With the help of our resident Positive Psychology and Philosophy guru Taylor Kreiss, for this month's Holstee Guide we did a deep dive into tons of great research and writing around one of our favorite topics: Creativity. From Carol Dweck to Steven Pressfield, Elizabeth Gilbert, and Austin Kleon (just to name a few!), here are five things we learned this month about living a creative life.
1. We can reshape our relationship to failure
One of our favorite concepts from this month’s research is Carol Dweck’s Fixed vs Growth Mindsets. Someone with a Fixed Mindset believes their abilities are what they are, there’s no real room for improvement, and every challenge is just a test to prove their skills or mastery. Failure becomes an indication of deficiency, weakness, or lack of skill — all of which bring about shame, embarrassment, and low self-esteem.
On the other hand, someone who has a Growth Mindset sees failure as an opportunity to learn and grow. Actively trying to cultivate a Growth Mindset towards your creative projects helps you build resilience to move through any challenges that arise. It allows you to bounce back from failure and offers a clear direction — to keep moving forward, to keep trying.
2. It’s never too late to start
Many researchers identified a common thread that connects most creative people: intrinsic motivation — a drive to do something because it makes us feel happy or fulfilled, not for validation, wealth, or external rewards.
One of the beautiful things about intrinsic motivation is that is gives you permission to do something new at any point in your life — whether or not it’s the creative activity you randomly picked as a kid (raise your hand if you were a 10-year-old school choir star 🙋) and have always been told you’re good at.
It means you can pick up a set of watercolors, start a blog, buy a cheap guitar from a thrift shop, or try something completely new without the pressure to succeed at it. Some of the most rewarding creative work you can do is the kind you do just because it seems fun.
3. Constraints = Freedom
For painters it’s the curse of the blank canvas, for writers the empty page (or screen 💻 ). It’s the often overwhelming, sometimes anxiety-inducing question all creatives ask some point: where do I start? Austin Kleon, author of Steal Like an Artist, recommends starting with constraints. When you know the limitations within which you have to create, you have something to guide those initial challenging steps and a framework throughout the process.
Assign yourself a strict time limit, participate in NaNoWriMo (National Novel Writing Month), try to create something using only sticky notes, commit to writing a daily haiku. The important thing is that these constraints help you, not hurt you. So try to think of something that will jumpstart your creativity.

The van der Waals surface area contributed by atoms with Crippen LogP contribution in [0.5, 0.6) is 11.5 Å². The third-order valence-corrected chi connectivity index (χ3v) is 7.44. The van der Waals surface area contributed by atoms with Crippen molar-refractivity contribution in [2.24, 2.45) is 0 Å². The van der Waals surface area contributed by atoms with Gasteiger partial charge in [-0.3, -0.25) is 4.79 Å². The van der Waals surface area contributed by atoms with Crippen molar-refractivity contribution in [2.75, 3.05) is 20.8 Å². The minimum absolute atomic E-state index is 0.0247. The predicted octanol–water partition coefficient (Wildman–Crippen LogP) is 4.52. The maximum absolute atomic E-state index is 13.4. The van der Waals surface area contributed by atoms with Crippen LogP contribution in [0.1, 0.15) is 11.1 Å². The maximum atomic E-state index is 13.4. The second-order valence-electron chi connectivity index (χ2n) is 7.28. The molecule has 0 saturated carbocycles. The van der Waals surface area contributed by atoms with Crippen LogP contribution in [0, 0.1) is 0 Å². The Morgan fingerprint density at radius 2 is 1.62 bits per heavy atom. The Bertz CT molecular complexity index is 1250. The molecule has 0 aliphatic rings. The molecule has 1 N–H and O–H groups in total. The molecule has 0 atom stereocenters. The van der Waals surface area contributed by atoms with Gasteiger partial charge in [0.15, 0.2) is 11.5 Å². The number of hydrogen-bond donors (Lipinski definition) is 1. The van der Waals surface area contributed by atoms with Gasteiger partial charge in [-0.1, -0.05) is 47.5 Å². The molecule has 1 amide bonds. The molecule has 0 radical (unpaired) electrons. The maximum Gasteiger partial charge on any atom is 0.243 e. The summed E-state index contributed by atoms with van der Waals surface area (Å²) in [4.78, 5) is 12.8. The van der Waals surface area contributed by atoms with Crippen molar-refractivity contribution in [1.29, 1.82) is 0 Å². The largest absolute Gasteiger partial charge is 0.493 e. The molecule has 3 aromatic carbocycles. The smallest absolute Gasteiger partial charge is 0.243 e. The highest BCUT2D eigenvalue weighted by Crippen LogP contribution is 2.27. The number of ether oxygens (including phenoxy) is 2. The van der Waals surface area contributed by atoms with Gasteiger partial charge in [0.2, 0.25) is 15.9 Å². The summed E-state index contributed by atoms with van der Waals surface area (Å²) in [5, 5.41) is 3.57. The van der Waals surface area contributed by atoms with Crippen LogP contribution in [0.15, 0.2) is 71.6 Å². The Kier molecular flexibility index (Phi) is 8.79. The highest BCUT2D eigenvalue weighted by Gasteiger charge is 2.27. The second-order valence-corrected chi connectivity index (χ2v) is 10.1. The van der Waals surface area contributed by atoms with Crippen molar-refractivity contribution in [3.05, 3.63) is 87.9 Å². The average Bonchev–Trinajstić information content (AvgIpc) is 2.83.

Our favorite example of this? Dr. Seuss wrote The Cat in the Hat with only 236 different words, so his editor bet him he couldn’t write a book with only 50 different words. His response was Green Eggs and Ham, one of the bestselling children’s books of all time, composed — you guessed it — using only 50 different words. 🙌
4. Fear is not the enemy
One of the most challenging parts of living a creative life is overcoming the fear and anxiety that often come along with it. Elizabeth Gilbert, author of Big Magic: Creative Living Beyond Fear, recommends not trying to live without fear, but to create alongside it.
She offers this incredible message directly to her fear, a helpful reminder that we have some say in fear’s role in all of our lives:
“Dearest Fear: Creativity and I are about to go on a road trip together. I understand you'll be joining us, because you always do. I acknowledge that you believe you have an important job to do in my life, and that you take your job seriously. Apparently your job is to induce complete panic whenever I'm about to do anything interesting — and, may I say, you are superb at your job ... There's plenty of room in this vehicle for all of us, so make yourself at home, but understand this: Creativity and I are the only ones who will be making any decisions along the way. I recognize and respect that you are part of this family, and so I will never exclude you from our activities, but still — your suggestions will never be followed. You're allowed to have a seat, and you're allowed to have a voice, but you are not allowed to have a vote. You're not allowed to touch the road maps; you're not allowed to suggest detours; you're not allowed to fiddle with the temperature. Dude, you're not even allowed to touch the radio. But above all else, my dear old familiar friend, you are absolutely forbidden to drive.”
5. There are no shortcuts
In their book Art & Fear, David Bayles and Ted Orland tell a story of a ceramics teacher who on the first day of class divided his students into two groups: one would be graded solely on the quantity of the work they produced, the other would be graded on the quality of a single piece.
At the end of the term, when it came time to grade, he found that the group that produced the higher quantity of pieces were able to more quickly learn from their mistakes and make adjustments, instead of fixating on creating a perfect pot—which yielded better work overall.
The lesson here is that most creative work takes time and repetition, showing up every day even when practicing your craft seems boring or challenging.
Jennifer Lioy is a writer, designer, illustrator, feelings-haver, and all-things-doer at Holstee (technically, the Creative and Communications Lead if anyone important is asking). She lives in Austin, TX and eats breakfast tacos every day. If given the chance, she will corner you in a bar to ask you what you’re afraid of.
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